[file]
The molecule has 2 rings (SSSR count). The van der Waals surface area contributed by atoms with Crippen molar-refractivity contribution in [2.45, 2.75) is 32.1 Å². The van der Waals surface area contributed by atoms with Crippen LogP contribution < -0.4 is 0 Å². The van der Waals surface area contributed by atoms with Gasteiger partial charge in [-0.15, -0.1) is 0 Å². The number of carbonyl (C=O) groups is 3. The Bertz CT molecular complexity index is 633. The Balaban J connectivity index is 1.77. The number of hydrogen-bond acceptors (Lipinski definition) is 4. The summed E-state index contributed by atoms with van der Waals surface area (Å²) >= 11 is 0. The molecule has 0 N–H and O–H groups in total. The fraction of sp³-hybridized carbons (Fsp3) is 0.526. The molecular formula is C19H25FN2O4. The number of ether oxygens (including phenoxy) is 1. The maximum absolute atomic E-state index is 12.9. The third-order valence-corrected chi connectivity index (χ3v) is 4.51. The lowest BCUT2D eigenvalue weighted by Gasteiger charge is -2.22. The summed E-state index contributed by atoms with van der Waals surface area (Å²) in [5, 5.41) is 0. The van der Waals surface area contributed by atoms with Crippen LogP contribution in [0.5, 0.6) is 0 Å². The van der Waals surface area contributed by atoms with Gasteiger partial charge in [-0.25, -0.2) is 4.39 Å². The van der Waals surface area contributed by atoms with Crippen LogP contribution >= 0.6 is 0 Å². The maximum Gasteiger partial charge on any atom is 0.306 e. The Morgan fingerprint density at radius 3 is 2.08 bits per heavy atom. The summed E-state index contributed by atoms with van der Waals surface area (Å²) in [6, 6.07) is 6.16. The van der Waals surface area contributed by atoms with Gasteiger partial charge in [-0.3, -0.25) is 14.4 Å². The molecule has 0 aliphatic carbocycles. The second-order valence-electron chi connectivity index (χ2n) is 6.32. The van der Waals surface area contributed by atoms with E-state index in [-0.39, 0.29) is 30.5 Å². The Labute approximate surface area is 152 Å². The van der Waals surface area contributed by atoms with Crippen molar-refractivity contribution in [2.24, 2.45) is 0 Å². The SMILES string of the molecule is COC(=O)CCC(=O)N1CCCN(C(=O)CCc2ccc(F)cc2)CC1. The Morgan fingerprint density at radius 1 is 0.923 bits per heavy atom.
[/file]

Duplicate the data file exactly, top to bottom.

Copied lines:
The molecule has 2 rings (SSSR count). The van der Waals surface area contributed by atoms with Crippen molar-refractivity contribution in [2.45, 2.75) is 32.1 Å². The van der Waals surface area contributed by atoms with Crippen LogP contribution < -0.4 is 0 Å². The van der Waals surface area contributed by atoms with Gasteiger partial charge in [-0.15, -0.1) is 0 Å². The number of carbonyl (C=O) groups is 3. The Bertz CT molecular complexity index is 633. The Balaban J connectivity index is 1.77. The number of hydrogen-bond acceptors (Lipinski definition) is 4. The summed E-state index contributed by atoms with van der Waals surface area (Å²) >= 11 is 0. The molecule has 0 N–H and O–H groups in total. The fraction of sp³-hybridized carbons (Fsp3) is 0.526. The molecular formula is C19H25FN2O4. The number of ether oxygens (including phenoxy) is 1. The maximum absolute atomic E-state index is 12.9. The third-order valence-corrected chi connectivity index (χ3v) is 4.51. The lowest BCUT2D eigenvalue weighted by Gasteiger charge is -2.22. The summed E-state index contributed by atoms with van der Waals surface area (Å²) in [5, 5.41) is 0. The van der Waals surface area contributed by atoms with Crippen LogP contribution in [0.5, 0.6) is 0 Å². The van der Waals surface area contributed by atoms with Gasteiger partial charge in [-0.25, -0.2) is 4.39 Å². The van der Waals surface area contributed by atoms with Crippen LogP contribution >= 0.6 is 0 Å². The maximum Gasteiger partial charge on any atom is 0.306 e. The Morgan fingerprint density at radius 3 is 2.08 bits per heavy atom. The summed E-state index contributed by atoms with van der Waals surface area (Å²) in [6, 6.07) is 6.16. The van der Waals surface area contributed by atoms with Gasteiger partial charge in [-0.3, -0.25) is 14.4 Å². The molecule has 0 aliphatic carbocycles. The second-order valence-electron chi connectivity index (χ2n) is 6.32. The van der Waals surface area contributed by atoms with E-state index in [-0.39, 0.29) is 30.5 Å². The Labute approximate surface area is 152 Å². The van der Waals surface area contributed by atoms with Crippen molar-refractivity contribution in [2.24, 2.45) is 0 Å². The SMILES string of the molecule is COC(=O)CCC(=O)N1CCCN(C(=O)CCc2ccc(F)cc2)CC1. The Morgan fingerprint density at radius 1 is 0.923 bits per heavy atom.